by Xinhua writers Lin Liping, Zheng Jinfa
ANKARA, April 5 (Xinhua) -- U.S. President Barack Obama will arrive at the Turkish capital of Ankara on Sunday evening, kicking off his first state visit to a Muslim nation after his inauguration January.
The Turkish government is expected to deploy over 4,000 policemen along with several other security measures during Obama's two day stay here.
Starting from 11:00 a.m. (8:00 GMT) on Sunday, strict security measures unfolded around the Sheraton Hotel in Ankara, a 24-storeytower building which will be closed for one day for Obama and his delegation's stay. Dozens of policemen and fly cops began to clear all vehicles parking on the roads around the hotel, some dragged away by tow trucks.
Traffic is already restricted. Hundreds of railings are ready to close off the area. No entry into the hotel is permitted except the police.
"We have deployed policemen and fly cops, and later we will follow with riot police and special police," an officer surnamed Mahamat, armed with gun, told Xinhua reporter.
The officer said the "Yellow Alert" level security measures will be increasingly tightened as Obama's arrival approaches. "We are going to deploy about 1,000 policemen here (around the hotel)," he added.
Obama is reportedly scheduled to arrive at Ankara's Esenboga Airport at around 9:15 p.m. (18:15 GMT), carried by the American Air Force One.
The other 3,000 policemen will be on guard at the airport and along the itinerary of Obama's convoy. Obama will head for downtown Ankara in one of two decoy cars and the Turkish police will operate jammers, which neutralize radio-controlled explosive devices, during Obama's short trip.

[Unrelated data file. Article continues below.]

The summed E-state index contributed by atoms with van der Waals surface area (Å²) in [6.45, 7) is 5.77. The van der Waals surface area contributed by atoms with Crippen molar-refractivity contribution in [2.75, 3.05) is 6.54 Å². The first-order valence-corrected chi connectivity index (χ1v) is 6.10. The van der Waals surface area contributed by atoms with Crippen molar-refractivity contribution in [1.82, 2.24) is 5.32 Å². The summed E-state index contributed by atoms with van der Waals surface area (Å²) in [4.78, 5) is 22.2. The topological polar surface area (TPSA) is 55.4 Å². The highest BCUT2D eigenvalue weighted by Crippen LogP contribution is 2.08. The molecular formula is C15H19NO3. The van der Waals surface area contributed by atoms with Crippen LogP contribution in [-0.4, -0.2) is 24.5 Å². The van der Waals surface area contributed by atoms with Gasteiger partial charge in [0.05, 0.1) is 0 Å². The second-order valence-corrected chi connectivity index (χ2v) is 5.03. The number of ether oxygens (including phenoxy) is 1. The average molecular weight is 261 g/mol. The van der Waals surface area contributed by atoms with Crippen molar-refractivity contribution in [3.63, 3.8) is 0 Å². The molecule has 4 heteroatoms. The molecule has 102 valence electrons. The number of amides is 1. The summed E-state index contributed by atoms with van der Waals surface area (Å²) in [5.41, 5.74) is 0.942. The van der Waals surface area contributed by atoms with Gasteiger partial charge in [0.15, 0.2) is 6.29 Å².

Turkish authorities' high-alert security work has signaled the great importance it attached to the historic visit by Obama, while the Turkish people also hold expectation from the tour of the new U.S. president, who has shown quite a different diplomacy from his predecessor George W. Bush.
"Bush likes to launch wars, Obama seems not. But I don't know, we have to see the outcomes (of the visit)," a Turkish fly cop on duty at the hotel, who would not give his name, told Xinhua reporter.
The U.S.-led invasion of Iraq in 2003 was widely opposed in Turkey. The Turkish parliament refused to allow the U.S. troops to deploy in Turkish territories to open a north front for the invasion, which harmed the U.S.-Turkey alliance.
"Turkey welcomes Obama's visit. Because Turkey opposes Bush's war against Iraq, it welcomes Obama's decision to pull out the U.S. troops stationed in Iraq," said Canan Uchoyuk, an English teacher.
She said Obama's visit is also good for Turkey's role in the Middle East region.
"We are looking forward to the results of Obama's visit," she said.